The 6 year Syrian war explained in 5 minutes

Syria’s war is being fought between 4 sides who are backed by different foreign powers:

1) Bashar Al Assad- Backed by Iran, Russia and the Hezbollah


3) Kurds- Backed by the US

4) Rebels- Backed by Jordan, Turkey ,the Gulf states and the US


The Arab Spring

Failing economies and oppressive governments led to a wave of revolutionary protests called the across the Middle East, even leading to regime changes in some countries. This was called the Arab Spring.

March 2011

The Arab Spring reaches Syria, Assad attacks the protestors

Bashar Al Assad violently cracks down on peaceful demonstrations calling for democracy and greater freedom of citizens.

July 2011

A Civil War breaks out in Syria

The protesters arm themselves and fight Assad’s army. Some members of Assad’s army defect and join the rebels, calling themselves the Free Syrian Army. This marks the beginning of the Syrian Civil War. Terrorists from around the world join the Syrian rebels. Fearing western support for the rebels, Assad actually encourages more jihadists to join the rebellion, thinking it would make it harder for the foreign powers to back them.

Early 2012

Kurds take over Northern Syria, Iran and the Gulf States intervene

Al Qaeda forms a new group in Syria called the Jabhat al-Nusra. At the same time, Syrian Kurds who had been fighting for autonomy for long take up arms and informally secede from the Assad regime in the North. Iran being a Shia state is Assad’s biggest ally intervenes by sending its army and resources to help him. To counter Iran’s influence Gulf States which happen to follow Sunni Islam, send weapons and money to the rebels.

Mid 2012:

Iran helps Assad, Gulf States help the rebels

Iran steps up its role by sending in the Hezbollah- the militia backed by them to fight alongside Assad. The Gulf States led by Saudi Arabia continue to send a lot of resources to the rebels through Jordan that is also Anti- Assad.


The war becomes a clash between Sunni and Shia Muslims

The Middle East is divided between the Sunni Powers represented by the rebels and the Shia powers represented by Assad.

April 2013:

US plans to help the rebels

Claiming to be horrified by the Assad regime’s atrocities, the US planned to launch a covert CIA operation to train and arm the Syrian rebels. However this plan was later stalled. The US also appealed to its Middle Eastern allies- the Gulf nations to stop funding terrorist organizations in Syria. However, no one heeded to this request.

August 2013:

The stage is set for a power struggle between the US and Russia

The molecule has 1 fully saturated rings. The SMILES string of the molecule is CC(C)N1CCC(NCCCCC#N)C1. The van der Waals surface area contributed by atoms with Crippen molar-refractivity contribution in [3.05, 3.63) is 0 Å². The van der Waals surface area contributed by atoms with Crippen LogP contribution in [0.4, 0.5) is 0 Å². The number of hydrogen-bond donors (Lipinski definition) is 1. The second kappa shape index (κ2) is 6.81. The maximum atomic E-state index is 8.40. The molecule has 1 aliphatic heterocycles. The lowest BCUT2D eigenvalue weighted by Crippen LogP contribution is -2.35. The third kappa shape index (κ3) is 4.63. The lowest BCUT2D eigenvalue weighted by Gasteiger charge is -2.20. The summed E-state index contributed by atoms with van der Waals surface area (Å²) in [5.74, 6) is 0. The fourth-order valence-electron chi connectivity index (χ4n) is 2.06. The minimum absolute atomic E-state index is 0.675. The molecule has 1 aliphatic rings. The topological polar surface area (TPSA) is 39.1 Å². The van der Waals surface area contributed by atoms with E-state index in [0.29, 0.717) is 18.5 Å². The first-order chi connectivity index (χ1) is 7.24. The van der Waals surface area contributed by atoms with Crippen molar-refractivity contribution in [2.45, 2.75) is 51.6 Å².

Assad carries out chemical attacks on innocent civilians, killing over 1500 people. This attack is condemned around the world. The US threatens Syria with military strikes but later backs down after Russia convinces Syria to dismantle its chemical weapons in order to prevent a US military intervention. This sets the stage for US- Russia power struggle in Syria with Russia backing Assad and the US backing the rebels. The US provides the rebels with training and weapons under its previously aborted CIA mission.

February 2014

ISIS is formed

An Al Qaeda affiliate based out of Iraq, breaks away from the group over internal disagreements and calls itself the Islamic State of Iraq and Syria (ISIS). It fights Assad, the Kurds and the rebels and forms its own mini state called the Caliphate, seizing large parts of Syria and Iraq.

September 2014

US bombs ISIS

The US along with some of its Western and Middle Eastern allies (who are also Anti-Assad) starts bombing ISIS.

July 2015

US focusses on fighting ISIS but its allies do not cooperate

The US now shifts focus from fighting Assad to fighting ISIS. The Pentagon launches a programme to train and fund rebels who fight ISIS and not Assad. However, this programme fails since it cannot find rebels who are willing to do that.

August 2015:

The complications between US and its allies continue

Turkey bombs Kurdish forces in Turkey and Iraq even as the Kurds fight ISIS in Syria. This further complicates alliances in the Middle East as it showed that the US’s key allies like Turkey(which is a member of the NATO) and the Gulf States had other priorities and did not have any intentions of fighting ISIS.

September 2015

Russia helps Assad, casualties rise to an unprecedented level

Russia intervenes on behalf of Assad and sends a few dozen military aircrafts to a Russian airbase in the country. Though it claims to attack only ISIS, it lands up bombing both ISIS and the anti-Assad rebels who are backed by the US. According to the UN, the war had killed 250,000 people and displaced 6.5 million. Aleppo was bombarded by 200 air strikes in a single weekend, leading to one of the most heart wrenching pictures of the war, of a bloddy faced Syrian child sitting in an ambulance.

November 2016

Assad regains Aleppo

Donald Trump becomes the President of the US and vows to stay out of Syria. He says that Assad should be allowed to take control of the state. By the end of 2016, Assad helped by the Iranians and Russians takes over the city of Aleppo- knocking the rebels out of their last remaining urban stronghold.


Following Assad’s chemical attack on civilians, the US launches military strikes on Syria

Assad launches a chemical attack on civilians again, killing 85 people including 20 children. Donald Trump claims that the chemical attacks have changed his attitude towards Syria and Assad “very much” and vows to take action against Syria. He launches missile strikes targeting a Syrian airbase. This is the first time that the US had directly attacked Assad’s regime.

Syria is in ruins. Many people have fled the country and all attempts at a ceasefire have failed. Though Assad is recapturing land, the rebellion still stays on and there is no solution in sight.

-Aashray Paul